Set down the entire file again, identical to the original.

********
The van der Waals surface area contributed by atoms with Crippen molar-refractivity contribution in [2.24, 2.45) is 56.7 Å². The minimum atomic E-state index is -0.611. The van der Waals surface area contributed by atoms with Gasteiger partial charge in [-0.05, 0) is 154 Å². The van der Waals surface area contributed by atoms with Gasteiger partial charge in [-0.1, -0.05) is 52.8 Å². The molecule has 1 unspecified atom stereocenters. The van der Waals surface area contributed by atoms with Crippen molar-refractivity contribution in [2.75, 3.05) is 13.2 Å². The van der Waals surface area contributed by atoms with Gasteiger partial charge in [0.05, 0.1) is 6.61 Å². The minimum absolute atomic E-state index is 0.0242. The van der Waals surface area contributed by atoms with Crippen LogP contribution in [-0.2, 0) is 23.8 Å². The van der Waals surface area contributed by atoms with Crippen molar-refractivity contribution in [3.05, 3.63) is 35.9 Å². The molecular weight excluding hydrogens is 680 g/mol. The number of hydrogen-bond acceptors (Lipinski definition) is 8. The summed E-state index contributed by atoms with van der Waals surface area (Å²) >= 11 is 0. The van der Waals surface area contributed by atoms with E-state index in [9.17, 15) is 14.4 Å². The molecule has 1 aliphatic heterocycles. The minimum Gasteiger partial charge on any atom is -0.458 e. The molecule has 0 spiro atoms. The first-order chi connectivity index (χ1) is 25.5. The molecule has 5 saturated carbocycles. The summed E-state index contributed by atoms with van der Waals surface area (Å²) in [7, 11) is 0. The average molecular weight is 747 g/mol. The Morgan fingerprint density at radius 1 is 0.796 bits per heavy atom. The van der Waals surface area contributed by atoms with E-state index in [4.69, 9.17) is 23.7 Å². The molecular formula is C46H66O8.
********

The van der Waals surface area contributed by atoms with Crippen molar-refractivity contribution in [2.24, 2.45) is 56.7 Å². The minimum atomic E-state index is -0.611. The van der Waals surface area contributed by atoms with Gasteiger partial charge in [-0.05, 0) is 154 Å². The van der Waals surface area contributed by atoms with Gasteiger partial charge in [-0.1, -0.05) is 52.8 Å². The molecule has 1 unspecified atom stereocenters. The van der Waals surface area contributed by atoms with Crippen molar-refractivity contribution in [2.75, 3.05) is 13.2 Å². The van der Waals surface area contributed by atoms with Gasteiger partial charge in [0.05, 0.1) is 6.61 Å². The minimum absolute atomic E-state index is 0.0242. The van der Waals surface area contributed by atoms with Crippen LogP contribution in [-0.2, 0) is 23.8 Å². The van der Waals surface area contributed by atoms with Crippen molar-refractivity contribution in [3.05, 3.63) is 35.9 Å². The molecular weight excluding hydrogens is 680 g/mol. The number of hydrogen-bond acceptors (Lipinski definition) is 8. The summed E-state index contributed by atoms with van der Waals surface area (Å²) >= 11 is 0. The van der Waals surface area contributed by atoms with E-state index in [9.17, 15) is 14.4 Å². The molecule has 1 aliphatic heterocycles. The minimum Gasteiger partial charge on any atom is -0.458 e. The molecule has 0 spiro atoms. The first-order chi connectivity index (χ1) is 25.5. The molecule has 5 saturated carbocycles. The summed E-state index contributed by atoms with van der Waals surface area (Å²) in [7, 11) is 0. The average molecular weight is 747 g/mol. The Morgan fingerprint density at radius 1 is 0.796 bits per heavy atom. The van der Waals surface area contributed by atoms with E-state index in [4.69, 9.17) is 23.7 Å². The molecular formula is C46H66O8.